Beautiful one day, no job the next. It’s death by a thousand cuts at News Limited, where 17 people have lost their jobs in the Queensland division as part of the centralisation of the company’s national operations. Eleven of the job cuts were voluntary while the remaining six were forced. All 17 were production positions and of the six forced redundancies, three were subeditors and three artists.

A further 10 casuals have been told they won’t be getting any more shifts. It is expected that the other states will follow Queensland and cut their staff numbers as the centralised model begins operation in early July. — Andrew Dodd

Stick to the colonial script. Week three of the Indian students crisis, and they’re at it again, this time Greg Sheridan, who should know better, in Saturday’s Oz: “The Indian students, naturally law abiding and counselled by older community leaders not to overplay their hand, calmed down….”

Ah those biologically-programmed law abiders, who listen to their wise elders. Let’s just recap what happened: Indian students got sick of taking crap and being lied to by lazy cops and politicians, so they took the law into their own hands, practiced civil disobedience and got hauled off Melbourne and Sydney streets, the pictures being flashed around the world.  When they got a response, they stopped. ‘Community elders’ — most of who have little relationship to the students who arrive for our education mill — had nothing to do with it.

But despite the evidence that Indian students are more, not less, likely to not knuckle under, and the general lesson of hundreds of years of Indian history, let’s by all mean continue with the colonial script. — Guy Rundle

Fairfax enters the ring. Just a fortnight after News Ltd launched opinion site The Punch, Fairfax has revealed it is to aggregate its opinion content under its long defunct National Times masthead. However, while The Punch has been attempting to find new voices as well as News Ltd old stagers, it appears that the National Times — due to launch in August — will be mainly using comment created by other Fairfax titles. Announcing what Fairfax described as “a significant expansion of journalism by the company,” CEO Brian McCarthy said: ”The best of our opinion writing, commentary and analysis will be aggregated on the site and I believe it will be a beacon for all those people with an interest in politics, policy and current affairs.” The National Times was a weekly Fairfax title from 1971 to 1986. — Mumbrella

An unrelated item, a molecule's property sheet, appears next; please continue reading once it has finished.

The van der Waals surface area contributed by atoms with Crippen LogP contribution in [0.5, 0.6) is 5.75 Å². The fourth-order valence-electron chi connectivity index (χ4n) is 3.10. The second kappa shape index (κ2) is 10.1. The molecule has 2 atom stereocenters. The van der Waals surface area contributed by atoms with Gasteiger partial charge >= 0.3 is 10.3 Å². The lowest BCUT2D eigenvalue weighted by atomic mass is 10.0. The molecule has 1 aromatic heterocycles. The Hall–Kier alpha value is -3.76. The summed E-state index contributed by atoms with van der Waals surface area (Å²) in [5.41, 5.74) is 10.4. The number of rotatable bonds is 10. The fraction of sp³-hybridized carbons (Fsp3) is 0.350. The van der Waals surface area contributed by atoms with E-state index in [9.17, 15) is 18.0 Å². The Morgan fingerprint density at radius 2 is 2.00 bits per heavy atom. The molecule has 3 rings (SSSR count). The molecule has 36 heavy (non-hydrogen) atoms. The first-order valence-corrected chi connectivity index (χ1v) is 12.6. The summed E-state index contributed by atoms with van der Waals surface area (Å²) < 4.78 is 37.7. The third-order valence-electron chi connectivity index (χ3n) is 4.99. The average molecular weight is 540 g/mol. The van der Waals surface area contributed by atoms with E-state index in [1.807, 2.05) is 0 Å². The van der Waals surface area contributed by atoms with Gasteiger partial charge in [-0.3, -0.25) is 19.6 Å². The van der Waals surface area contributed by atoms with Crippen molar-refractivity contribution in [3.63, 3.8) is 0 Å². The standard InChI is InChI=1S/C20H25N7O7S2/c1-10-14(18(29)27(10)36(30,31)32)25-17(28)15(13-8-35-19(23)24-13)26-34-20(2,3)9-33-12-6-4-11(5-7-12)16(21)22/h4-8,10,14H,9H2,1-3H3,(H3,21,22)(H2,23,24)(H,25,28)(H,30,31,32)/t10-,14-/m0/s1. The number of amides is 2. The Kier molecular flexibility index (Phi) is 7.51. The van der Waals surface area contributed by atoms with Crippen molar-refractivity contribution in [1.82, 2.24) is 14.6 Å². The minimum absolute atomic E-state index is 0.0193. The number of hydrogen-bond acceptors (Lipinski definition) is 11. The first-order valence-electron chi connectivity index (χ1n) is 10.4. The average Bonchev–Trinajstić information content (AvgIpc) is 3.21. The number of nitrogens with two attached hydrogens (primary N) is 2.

Fairfax merges Canberra bureaux. Fairfax will today announce the long-anticipated merger of the Canberra bureaux of The Sydney Morning Herald and The Age. An announcement was expected this morning but Fairfax managers were left stranded in Sydney when fog blanketed the capital. The Australian Online understands the papers will keep separate political editors and senior writers, but that other reporters will be shared between papers. Fairfax sources said the merger was being sold to staff as a boosting of resources. No job losses were anticipated in the immediate future but are feared down the track. Four separate Fairfax press gallery bureaux currently cover The Sydney Morning Herald, The Age, The Canberra Times and The Australian Financial Review. — The Australian

Bollywood boycott. They may not be influenced by community elders here, but they’re getting support back home. An Indian film workers union has vowed to abandon Australia as a shoot location until the Government takes action on assaults on Indian students. — Al Jazeera

Losing the edge. Since Mumbai, the Twitterverse has been doing a pretty spectacular effort with minute-by-minute news updates—on display again this weekend in the aftermath of the Iranian elections. Pity CNN couldn’t keep up. Tracked via hashtag #CNNfail, CNN.com carried almost no stories all Saturday on the tenth presidential elections of Iran, despite cutting its teeth on Middle East coverage. Readwriteweb

Bush tributes Senior. In honour of his father’s eighty-fifth birthday, Dubya’s written a sweet, but fittingly simple piece for the Daily Beast. Nostalgic musings include this chestnut: “Dad’s a good hunter, too, and one Christmas he gave me a shotgun, a .410. I would go with him to Louisiana to shoot ducks. Those are fond memories”. — The Daily Beast

Au Naturale. Australian sweetheart, Miranda Kerr reckons Rolling Stone magazine are doing a really good thing pushing environmental issues this edition. Good thing she’s also a proponent of “s-x sells”, even if what you’re selling has nothing to do with s-x. — Ninemsn

Dropping like flies. Ten staff working on the racing guides at the Sydney Morning Herald, the Illawarra Mercury and the Age along with twelve Information Services staff were told last week of plans to make them redundant and outsource their jobs to Pagemasters. —MEAA

From the coalface. Other than job statistics and vague references to housing markets, there’s been a resounding silence on the human impact of the economic down turn. Two stories recently have started filling that void. Check out John Birmingham for The Monthly and Barb Ehrenreich for The New York Times. Enrenreich writes, “…the working poor, have already been living in an economic depression of their own. From their point of view “the economy,” as a shared condition, is a fiction.”